1) Large brains, compared to other species (Larger brains, while having their advantages, have disadvantages too. For instance, human brain accounts for 25% of our energy expenditure at rest, while brains of other apes require only 8% of the energy of the body. Large brain needs more fuel, and hence more food intake. This means ancient humans had to spend more time looking for food, compared to other animals. Another toll the larger brain took on the body was that the human body became much less muscular.) It is not obvious that this a good survival strategy. A chimpanzee of 60 kg is five times more stronger than a man of 60 kg. Why the human brain became so large during evolution is a great mystery.

2) All humans walked upright on two legs, freeing the upper limbs, leading to the development of fine musculature of hands. Humans began to construct and use various tools. The manufacture and use of tools is a defining characteristic by which archeologists recognize ancient humans. This led to extra strain on the spine, leading to back aches, stiff necks and various other musculoskeletal problems that we humans so commonly experience. 

Women had to bear extra burden, as upright posture required narrower hips, and therefore narrower birth canals. So while the heads of the babies grew bigger, the birth canal of women grew narrower, creating an obvious problem. This led to greater fatality during childbirth. The evolutionary solution was to give birth earlier and earlier. "Humans so to speak are born prematurely" [lecturer's words]) As humans are born under-developed, they require extra care and attention on part of the parents for survival. This usually cannot be accomplished by a single mother alone. There is a saying that it takes an entire tribe to raise a human child. As a response, humans developed strong social ties with each other. Because humans are born under-developed, it also means during childhood, the eventual development can be significantly influenced by socialization and education.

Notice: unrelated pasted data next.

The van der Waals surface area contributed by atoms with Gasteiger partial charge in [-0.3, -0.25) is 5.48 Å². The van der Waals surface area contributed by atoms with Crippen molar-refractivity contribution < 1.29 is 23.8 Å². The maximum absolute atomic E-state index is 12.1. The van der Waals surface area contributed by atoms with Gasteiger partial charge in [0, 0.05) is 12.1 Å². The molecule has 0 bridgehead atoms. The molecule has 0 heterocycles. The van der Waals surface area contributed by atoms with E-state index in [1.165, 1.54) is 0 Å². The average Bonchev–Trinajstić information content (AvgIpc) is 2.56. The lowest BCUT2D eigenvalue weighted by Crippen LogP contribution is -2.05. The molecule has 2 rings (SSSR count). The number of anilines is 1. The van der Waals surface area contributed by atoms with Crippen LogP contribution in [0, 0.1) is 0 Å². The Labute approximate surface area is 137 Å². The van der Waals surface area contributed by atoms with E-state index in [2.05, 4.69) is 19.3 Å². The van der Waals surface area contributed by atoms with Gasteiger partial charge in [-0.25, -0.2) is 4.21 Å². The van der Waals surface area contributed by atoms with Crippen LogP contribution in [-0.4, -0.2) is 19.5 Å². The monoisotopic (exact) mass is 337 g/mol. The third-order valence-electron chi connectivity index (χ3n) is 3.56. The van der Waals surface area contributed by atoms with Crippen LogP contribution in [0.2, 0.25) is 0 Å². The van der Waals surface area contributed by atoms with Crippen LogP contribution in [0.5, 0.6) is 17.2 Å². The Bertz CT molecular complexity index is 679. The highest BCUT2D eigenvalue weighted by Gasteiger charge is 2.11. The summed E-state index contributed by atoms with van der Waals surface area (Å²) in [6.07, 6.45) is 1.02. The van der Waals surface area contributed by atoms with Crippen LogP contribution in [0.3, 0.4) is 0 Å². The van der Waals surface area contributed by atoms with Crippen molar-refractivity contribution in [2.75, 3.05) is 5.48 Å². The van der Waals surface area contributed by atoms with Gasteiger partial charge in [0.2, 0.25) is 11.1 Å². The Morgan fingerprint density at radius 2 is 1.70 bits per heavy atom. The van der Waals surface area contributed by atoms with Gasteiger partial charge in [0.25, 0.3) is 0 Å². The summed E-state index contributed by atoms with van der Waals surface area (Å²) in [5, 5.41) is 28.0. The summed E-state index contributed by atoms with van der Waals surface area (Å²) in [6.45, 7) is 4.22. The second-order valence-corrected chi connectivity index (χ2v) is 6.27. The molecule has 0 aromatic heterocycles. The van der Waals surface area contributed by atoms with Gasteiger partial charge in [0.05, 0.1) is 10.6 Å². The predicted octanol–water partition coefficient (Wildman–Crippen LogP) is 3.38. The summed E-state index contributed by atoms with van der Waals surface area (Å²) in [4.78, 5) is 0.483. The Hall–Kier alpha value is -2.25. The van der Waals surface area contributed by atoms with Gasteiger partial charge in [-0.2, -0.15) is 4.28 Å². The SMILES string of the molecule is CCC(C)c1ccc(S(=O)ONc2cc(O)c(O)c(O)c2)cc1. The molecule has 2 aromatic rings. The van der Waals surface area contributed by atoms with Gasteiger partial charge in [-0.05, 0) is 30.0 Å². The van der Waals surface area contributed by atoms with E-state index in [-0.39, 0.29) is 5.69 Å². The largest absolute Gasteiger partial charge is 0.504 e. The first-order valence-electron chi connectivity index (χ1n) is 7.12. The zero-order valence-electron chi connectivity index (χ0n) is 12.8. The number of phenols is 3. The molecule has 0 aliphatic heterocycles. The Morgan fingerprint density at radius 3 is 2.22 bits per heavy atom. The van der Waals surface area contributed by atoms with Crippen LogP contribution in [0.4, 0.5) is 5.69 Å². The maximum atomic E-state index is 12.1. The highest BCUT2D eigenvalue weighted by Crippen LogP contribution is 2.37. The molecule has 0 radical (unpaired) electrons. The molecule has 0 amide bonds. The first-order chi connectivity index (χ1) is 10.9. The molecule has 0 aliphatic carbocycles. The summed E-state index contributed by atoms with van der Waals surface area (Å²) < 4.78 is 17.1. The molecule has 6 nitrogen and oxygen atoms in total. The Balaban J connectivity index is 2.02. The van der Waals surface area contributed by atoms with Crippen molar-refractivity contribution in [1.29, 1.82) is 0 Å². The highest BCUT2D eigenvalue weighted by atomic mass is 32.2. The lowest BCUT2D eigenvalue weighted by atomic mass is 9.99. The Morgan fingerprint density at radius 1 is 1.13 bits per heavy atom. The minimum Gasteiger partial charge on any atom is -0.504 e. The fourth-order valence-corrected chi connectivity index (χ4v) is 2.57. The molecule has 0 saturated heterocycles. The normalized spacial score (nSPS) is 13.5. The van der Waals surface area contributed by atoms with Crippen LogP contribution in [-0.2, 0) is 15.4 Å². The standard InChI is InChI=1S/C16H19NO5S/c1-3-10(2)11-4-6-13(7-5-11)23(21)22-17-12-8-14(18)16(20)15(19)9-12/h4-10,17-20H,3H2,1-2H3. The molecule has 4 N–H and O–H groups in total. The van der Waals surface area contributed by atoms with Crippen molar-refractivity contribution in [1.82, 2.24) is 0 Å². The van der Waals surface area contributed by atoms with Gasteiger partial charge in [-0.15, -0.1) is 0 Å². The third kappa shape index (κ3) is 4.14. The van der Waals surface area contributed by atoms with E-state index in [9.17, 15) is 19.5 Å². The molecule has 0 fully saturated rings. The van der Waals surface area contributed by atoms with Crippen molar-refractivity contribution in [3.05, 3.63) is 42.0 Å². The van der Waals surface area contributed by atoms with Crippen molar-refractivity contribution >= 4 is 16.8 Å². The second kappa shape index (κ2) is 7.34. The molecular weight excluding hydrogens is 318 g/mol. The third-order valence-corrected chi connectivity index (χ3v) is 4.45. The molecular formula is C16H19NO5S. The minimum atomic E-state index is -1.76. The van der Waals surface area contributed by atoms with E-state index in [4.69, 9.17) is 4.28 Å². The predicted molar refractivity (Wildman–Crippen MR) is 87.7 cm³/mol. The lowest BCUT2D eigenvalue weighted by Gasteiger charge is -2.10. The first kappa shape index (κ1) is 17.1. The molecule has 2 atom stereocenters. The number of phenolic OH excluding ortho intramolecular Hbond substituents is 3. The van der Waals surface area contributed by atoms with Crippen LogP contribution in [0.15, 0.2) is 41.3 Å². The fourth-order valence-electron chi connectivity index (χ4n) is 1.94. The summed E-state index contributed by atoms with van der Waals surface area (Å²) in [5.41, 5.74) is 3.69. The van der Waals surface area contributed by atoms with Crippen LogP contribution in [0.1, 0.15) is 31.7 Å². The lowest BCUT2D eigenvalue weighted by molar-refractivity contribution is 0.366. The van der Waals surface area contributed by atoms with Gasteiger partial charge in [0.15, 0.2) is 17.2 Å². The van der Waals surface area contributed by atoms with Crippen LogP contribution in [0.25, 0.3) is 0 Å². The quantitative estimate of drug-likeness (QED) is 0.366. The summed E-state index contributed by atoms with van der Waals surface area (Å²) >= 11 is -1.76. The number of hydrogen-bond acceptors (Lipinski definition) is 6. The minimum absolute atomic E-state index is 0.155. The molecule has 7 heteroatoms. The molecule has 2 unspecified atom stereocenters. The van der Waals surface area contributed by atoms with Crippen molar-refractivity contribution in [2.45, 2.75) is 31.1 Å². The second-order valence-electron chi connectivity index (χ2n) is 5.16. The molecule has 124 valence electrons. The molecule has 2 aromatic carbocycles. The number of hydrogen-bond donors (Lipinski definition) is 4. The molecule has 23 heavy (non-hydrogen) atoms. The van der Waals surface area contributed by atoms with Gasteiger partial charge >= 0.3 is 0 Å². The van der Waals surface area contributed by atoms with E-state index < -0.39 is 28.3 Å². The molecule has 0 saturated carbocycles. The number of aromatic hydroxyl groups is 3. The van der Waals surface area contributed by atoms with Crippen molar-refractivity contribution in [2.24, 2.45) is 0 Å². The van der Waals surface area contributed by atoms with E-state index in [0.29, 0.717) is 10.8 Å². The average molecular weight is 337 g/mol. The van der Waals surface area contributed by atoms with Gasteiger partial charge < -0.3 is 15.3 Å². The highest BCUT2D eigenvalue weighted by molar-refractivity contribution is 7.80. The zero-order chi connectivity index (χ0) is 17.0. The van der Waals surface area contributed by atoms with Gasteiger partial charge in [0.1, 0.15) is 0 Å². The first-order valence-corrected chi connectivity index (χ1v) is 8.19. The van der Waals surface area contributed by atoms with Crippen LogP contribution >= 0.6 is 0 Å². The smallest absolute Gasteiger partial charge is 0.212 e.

For the large part of their evolutionary history, humans were not the top predators, they were rather preyed on. They survived on vegetables, small animals and left overs of bigger animals. Many of the early tools were not for hunting, but rather for breaking open the bones of dead animals to feed on bone marrow, which some researchers believe to be the niche of early humans. Other bigger scavengers like hyenas and jackals left little else of the dead for humans to eat. Only in the last hundred thousand years did humans become top predators on Earth. This is practically overnight in evolutionary terms, and therefore humans are not well-adjusted in this position. Many of our large scale behaviors such as wars and our treatment of the ecosystem are consequences of this over-hasty jump. 

One of the factors important in this jump in food chain status was the domestication of fire. By about 300,000 years ago, some humans were using fire on a daily basis. Fire enabled humans to cook. This opened up immense options of what foods human could ingest, as most foods like wheat and potatoes can not be digested unless they had been cooked. Another advantage is that cooking kills various parasites and germs in the food. It also made chewing and digestion easier for humans, compared to other animals. This led to development of smaller intestines, and because large intestines require immense energy, shorter intestines could've allowed for the development of bigger brains by taking away the competition for energy utilization.